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Kepler's first view of planet hunting territory

...NASA's Kepler spacecraft has opened its eyes and blinked at the rich star field where it will search for extraterrestrial planets like Earth...

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Four-way cosmic

pile up

...Combining images from space- and ground-based telescopes, astronomers have revealed the first cosmic collision of four separate galaxy clusters...

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Hubble witnesses flaring in black

hole jet

...A flare of matter blasting out from a monster black hole is outshining even the core of its host galaxy, M87...

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Video archive

STS-120 day 2 highlights

Flight Day 2 of Discovery's mission focused on heat shield inspections. This movie shows the day's highlights.


STS-120 day 1 highlights

The highlights from shuttle Discovery's launch day are packaged into this movie.


STS-118: Highlights

The STS-118 crew, including Barbara Morgan, narrates its mission highlights film and answers questions in this post-flight presentation.

 Full presentation
 Mission film

STS-120: Rollout to pad

Space shuttle Discovery rolls out of the Vehicle Assembly Building and travels to launch pad 39A for its STS-120 mission.


Dawn leaves Earth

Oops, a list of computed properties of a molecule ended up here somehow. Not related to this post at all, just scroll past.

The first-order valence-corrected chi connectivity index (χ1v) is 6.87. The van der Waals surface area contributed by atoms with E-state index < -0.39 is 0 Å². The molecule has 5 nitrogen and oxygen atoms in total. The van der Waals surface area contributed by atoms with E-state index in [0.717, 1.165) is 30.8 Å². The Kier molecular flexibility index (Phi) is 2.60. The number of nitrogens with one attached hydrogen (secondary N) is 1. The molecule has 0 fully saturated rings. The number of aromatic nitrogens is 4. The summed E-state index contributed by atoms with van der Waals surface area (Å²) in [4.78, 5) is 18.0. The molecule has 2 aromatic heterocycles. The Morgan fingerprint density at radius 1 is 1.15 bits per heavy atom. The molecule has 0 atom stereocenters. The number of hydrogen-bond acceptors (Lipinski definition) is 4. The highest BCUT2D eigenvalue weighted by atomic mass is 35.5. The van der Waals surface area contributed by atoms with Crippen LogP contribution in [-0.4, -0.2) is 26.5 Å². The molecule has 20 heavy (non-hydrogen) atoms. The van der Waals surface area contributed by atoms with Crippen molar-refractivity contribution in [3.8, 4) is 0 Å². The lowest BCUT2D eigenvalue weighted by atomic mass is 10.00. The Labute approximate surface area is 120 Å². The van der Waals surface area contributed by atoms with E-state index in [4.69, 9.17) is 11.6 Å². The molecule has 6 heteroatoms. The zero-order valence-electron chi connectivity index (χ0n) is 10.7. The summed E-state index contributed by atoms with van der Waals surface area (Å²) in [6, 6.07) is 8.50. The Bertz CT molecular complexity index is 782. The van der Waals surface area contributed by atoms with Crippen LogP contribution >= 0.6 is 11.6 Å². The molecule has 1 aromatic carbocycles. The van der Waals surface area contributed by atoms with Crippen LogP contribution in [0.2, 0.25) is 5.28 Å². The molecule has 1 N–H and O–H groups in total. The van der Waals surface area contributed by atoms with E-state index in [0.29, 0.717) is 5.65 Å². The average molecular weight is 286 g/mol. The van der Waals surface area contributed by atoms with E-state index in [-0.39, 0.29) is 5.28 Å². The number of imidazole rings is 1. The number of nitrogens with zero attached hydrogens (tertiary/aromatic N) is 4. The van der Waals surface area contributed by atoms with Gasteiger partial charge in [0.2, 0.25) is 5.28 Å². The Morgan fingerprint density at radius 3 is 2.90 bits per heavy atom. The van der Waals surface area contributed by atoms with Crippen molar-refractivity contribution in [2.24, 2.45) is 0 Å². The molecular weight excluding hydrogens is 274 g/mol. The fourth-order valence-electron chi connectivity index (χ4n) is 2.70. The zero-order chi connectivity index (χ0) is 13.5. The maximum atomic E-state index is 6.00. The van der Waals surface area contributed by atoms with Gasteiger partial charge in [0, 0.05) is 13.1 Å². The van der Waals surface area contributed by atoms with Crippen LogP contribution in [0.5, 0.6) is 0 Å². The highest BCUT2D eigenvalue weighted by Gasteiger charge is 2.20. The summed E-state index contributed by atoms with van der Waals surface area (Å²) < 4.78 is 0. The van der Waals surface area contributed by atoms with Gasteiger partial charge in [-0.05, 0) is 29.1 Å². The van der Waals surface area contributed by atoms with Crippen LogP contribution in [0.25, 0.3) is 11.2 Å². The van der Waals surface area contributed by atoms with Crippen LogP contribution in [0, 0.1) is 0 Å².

NASA's Dawn space probe launches aboard a Delta 2-Heavy rocket from Cape Canaveral to explore two worlds in the asteroid belt.

 Full coverage

Dawn: Launch preview

These briefings preview the launch and science objectives of NASA's Dawn asteroid orbiter.

 Launch | Science

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Organic 'Lego' molecules hint at origins of life's building blocks



Posted: 21 April, 2009

An interstellar cloud of gas close to the galactic centre rich in a veritable soup of chemicals has produced its two most complex molecules yet, which are just a step away from organic molecules that are the basis of life as we know it.

Interstellar gas close to the galactic centre is producing large organic molecules. Image: NASA/CXC/UCLA/MIT/M Muno et al.

The results, presented today at the National Astronomy Meeting at the University of Hertfordshire, reveal the discovery of ethyl formate and n-propyl cyanide in the star-forming nebula Sagittarius B2. This star-generating cloud contains enough gas and dust to produce three million Suns, and lies just less than 400 light years from the galactic centre itself.

Finding these molecules, which are the most complex ever found in interstellar space, was not easy for the German and American researchers at the Max Planck Institute for Radio Astronomy, the University of Cologne and Cornell University. The larger a molecule is, the more difficult it is to detect because the emitted radiation is spread out across various emission lines, weakening the signal that was detected by the 30-metre IRAM radio astronomy telescope in Spain.

Nevertheless, their discovery raises hope that molecules such as simple amino acids like glycine could also exist in star-forming nebulae. By running computer simulations, the researchers saw that complex molecules build up like Lego blocks, adding together pre-formed molecules such as methanol, rather than being assembled from scratch around nucleating sites such as dust grains.

"There is no apparent limit to the size of molecules that can be formed by this process, so there's good reason to suspect that even more complex organic molecules to be there, if we can detect them," says Cornell's Robin Garrod.

The implications of the discovery of a fully-fledged amino acid in the interstellar firmament would be profound, telling us that the basic materials of life here on Earth first began out there.